A fierce debate has
erupted in Kenya over the country’s proposed new Chief Justice and deputy Chief
Justice. Although opinion polls say that the vast majority of Kenyans are happy
with Dr Willy Mutunga and Nancy Baraza, Christian groups are up in arms.
Here is the
background: according to a new constitution approved by referendum last year, a
judicial commission nominates candidates, who have to be approved by the
president and the parliament. The president has given them a thumbs-up and this
week they will be grilled by a parliamentary committee.
The nominee for
Chief Justice, Dr Mutunga, is co-founder of the Kenya Human Rights Commission,
which receives funding from a German aid agency to foster gay rights and get
acceptance for sexual orientation. The Commission also supports liberal moral
views on the right to life. In 2003 article, Mutunga wrote: “I think the
influence of religion in this country is very harmful. They don’t allow proper
sex education in school; they don’t allow condoms in a country with HIV/AIDS.
That kind of rubbish makes me very mad.” In 2006, he facilitated the
registration of the Kenya Gay and Lesbian Trust.
He has changed his
religious beliefs several times and is now in divorce proceedings in relation
to his second marriage. A stud in his left ear has provoked dark mutterings
from his opponents.
The nominee for
deputy, Nancy Baraza, is doing her PhD thesis at Kenyatta University on gay
rights. She was head of an international organization of women lawyers called
FIDA (Kenya). FIDA has made positive moves for women’s rights, but it also supports
abortion rights and is campaigning to liberalize the legal status of marriage.
constitution requires all judges to be “of high moral character, integrity and
impartiality” – qualities which the Catholic bishops questioned, in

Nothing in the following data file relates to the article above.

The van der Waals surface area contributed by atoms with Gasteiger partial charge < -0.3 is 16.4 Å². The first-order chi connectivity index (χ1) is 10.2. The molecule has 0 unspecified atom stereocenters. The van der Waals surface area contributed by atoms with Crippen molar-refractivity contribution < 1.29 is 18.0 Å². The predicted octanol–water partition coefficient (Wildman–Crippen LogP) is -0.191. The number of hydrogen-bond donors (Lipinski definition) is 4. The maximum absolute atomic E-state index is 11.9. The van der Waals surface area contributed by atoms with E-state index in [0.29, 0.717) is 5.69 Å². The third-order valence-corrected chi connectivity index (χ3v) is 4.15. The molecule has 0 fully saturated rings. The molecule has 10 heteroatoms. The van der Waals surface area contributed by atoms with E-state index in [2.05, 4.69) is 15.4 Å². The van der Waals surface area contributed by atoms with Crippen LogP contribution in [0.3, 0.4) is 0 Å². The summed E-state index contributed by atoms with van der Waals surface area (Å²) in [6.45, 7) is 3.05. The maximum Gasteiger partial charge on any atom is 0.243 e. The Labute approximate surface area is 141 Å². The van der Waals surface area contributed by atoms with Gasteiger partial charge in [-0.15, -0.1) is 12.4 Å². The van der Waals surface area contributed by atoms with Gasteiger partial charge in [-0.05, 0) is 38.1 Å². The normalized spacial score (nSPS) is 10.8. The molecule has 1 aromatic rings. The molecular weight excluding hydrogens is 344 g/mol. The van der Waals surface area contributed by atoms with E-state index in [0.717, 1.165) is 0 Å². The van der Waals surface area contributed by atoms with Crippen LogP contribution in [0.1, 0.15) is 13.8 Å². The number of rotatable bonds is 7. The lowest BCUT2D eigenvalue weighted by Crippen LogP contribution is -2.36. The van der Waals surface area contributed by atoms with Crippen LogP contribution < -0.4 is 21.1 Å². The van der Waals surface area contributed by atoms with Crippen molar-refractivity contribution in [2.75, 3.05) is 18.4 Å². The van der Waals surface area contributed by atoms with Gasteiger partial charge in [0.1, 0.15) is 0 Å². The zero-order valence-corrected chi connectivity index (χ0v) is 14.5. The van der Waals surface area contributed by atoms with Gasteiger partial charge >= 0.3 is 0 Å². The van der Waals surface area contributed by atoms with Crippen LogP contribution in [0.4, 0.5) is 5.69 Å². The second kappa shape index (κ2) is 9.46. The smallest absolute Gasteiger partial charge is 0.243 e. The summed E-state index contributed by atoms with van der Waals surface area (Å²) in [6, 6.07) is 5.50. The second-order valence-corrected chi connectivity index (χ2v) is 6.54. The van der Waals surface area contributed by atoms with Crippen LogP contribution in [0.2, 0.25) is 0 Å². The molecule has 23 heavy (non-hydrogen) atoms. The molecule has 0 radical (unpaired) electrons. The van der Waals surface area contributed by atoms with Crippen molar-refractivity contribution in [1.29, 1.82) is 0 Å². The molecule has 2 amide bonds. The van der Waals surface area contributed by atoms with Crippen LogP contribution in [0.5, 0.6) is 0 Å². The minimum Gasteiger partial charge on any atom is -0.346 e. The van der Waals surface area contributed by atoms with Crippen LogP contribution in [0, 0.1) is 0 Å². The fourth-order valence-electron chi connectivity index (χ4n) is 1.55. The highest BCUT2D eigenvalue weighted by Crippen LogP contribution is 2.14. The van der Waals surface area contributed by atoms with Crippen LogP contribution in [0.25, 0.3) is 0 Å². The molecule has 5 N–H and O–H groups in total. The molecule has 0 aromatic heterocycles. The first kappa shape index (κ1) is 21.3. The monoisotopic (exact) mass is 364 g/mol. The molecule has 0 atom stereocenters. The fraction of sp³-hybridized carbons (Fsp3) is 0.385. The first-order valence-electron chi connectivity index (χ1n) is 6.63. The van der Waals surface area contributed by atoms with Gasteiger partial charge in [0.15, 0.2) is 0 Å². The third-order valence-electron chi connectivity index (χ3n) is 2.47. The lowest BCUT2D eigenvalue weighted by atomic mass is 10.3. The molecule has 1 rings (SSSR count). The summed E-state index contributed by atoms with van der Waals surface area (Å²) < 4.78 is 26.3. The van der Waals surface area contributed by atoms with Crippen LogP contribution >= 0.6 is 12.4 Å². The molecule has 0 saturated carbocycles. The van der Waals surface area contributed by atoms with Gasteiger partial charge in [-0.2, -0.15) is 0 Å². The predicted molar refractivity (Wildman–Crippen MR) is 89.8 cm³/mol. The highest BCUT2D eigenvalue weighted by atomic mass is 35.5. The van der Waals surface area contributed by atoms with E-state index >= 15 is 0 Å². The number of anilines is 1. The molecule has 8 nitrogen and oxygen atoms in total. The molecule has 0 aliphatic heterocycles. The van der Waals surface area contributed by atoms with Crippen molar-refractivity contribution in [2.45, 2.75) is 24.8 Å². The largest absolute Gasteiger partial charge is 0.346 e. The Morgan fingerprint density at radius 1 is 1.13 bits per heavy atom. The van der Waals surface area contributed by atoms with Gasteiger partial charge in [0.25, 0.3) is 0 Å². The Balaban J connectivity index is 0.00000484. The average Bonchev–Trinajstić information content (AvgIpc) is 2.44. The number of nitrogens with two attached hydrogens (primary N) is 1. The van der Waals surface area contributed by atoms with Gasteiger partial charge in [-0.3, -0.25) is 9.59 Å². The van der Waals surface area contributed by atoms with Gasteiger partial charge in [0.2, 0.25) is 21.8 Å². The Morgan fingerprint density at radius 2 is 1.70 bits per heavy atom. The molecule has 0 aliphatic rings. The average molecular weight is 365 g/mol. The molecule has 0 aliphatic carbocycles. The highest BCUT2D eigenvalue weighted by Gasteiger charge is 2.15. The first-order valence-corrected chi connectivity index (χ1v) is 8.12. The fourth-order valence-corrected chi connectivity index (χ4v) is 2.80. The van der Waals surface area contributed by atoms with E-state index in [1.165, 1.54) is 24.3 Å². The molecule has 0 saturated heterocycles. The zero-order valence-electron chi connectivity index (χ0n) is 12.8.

a hard-hitting statement:
“We need people with a judicial philosophy that reflects natural law,
the Kenyan religious and African cultural values, including our universal
respect for life, our recognition of the importance of family wellbeing and our
appreciation of the role of religion in public and private life… The excessive
emphasis on academic excellence and radical reformism is not sufficient.
Justice fundamentally involves moral order.”
Why has there been
so little reaction? Why is Kenya so different to neighbouring Uganda where a
draconian bill punishing homosexual acts has been tabled in parliament?
especially Nairobi, is much more Westernised. Nairobi hosts the world
headquarters of UNEP (United Nations Environment Programme), has good
communications, is more cosmopolitan, more secular, more disciplined and better
organized. For example, the birth rate in educated, middle-class families has
been declining for several years, whereas Uganda still has one of the highest
birth-rates in the world despite the growth in prosperity of the past two
thousands of Kenyans have gone abroad for studies and many of them have
returned with views they picked up in London and New York. Add to that an
aggressively liberal media, political leaders without ethics or principles, and
you have a cultural revolution.
were grossly deceived in debate over the constitution. Their political leaders
told them (and too many Kenyans do as their leaders tell them) that,
admittedly, imperfections would be ironed out in parliament later; that they
should vote to build national unity and to get rid of the antiquated attitudes
in the old constitution.
In Uganda opposition
to gay law reform was spearheaded by the Pentecostal churches, who took it to
the university campuses and other forums with great success. Other churches and
the Islamic community supported the bill too, apart from its more severe
penalties. The educated elite openly backed it. Only journalists half-heartedly
and very cautiously opposed it. Political leaders did not need to say anything;
in this the people had spoken. Uganda is more traditionally African and
respects much of its age-old culture – and abortion and homosexuality are not
part of it.
Kenya, on the
other hand, stands to lose its good African values, and within a few years
could be facing many of the social, moral problems of modern Western society. I
just hope I shall be proved wrong.
Martyn Drakard writes from Kampala, Uganda.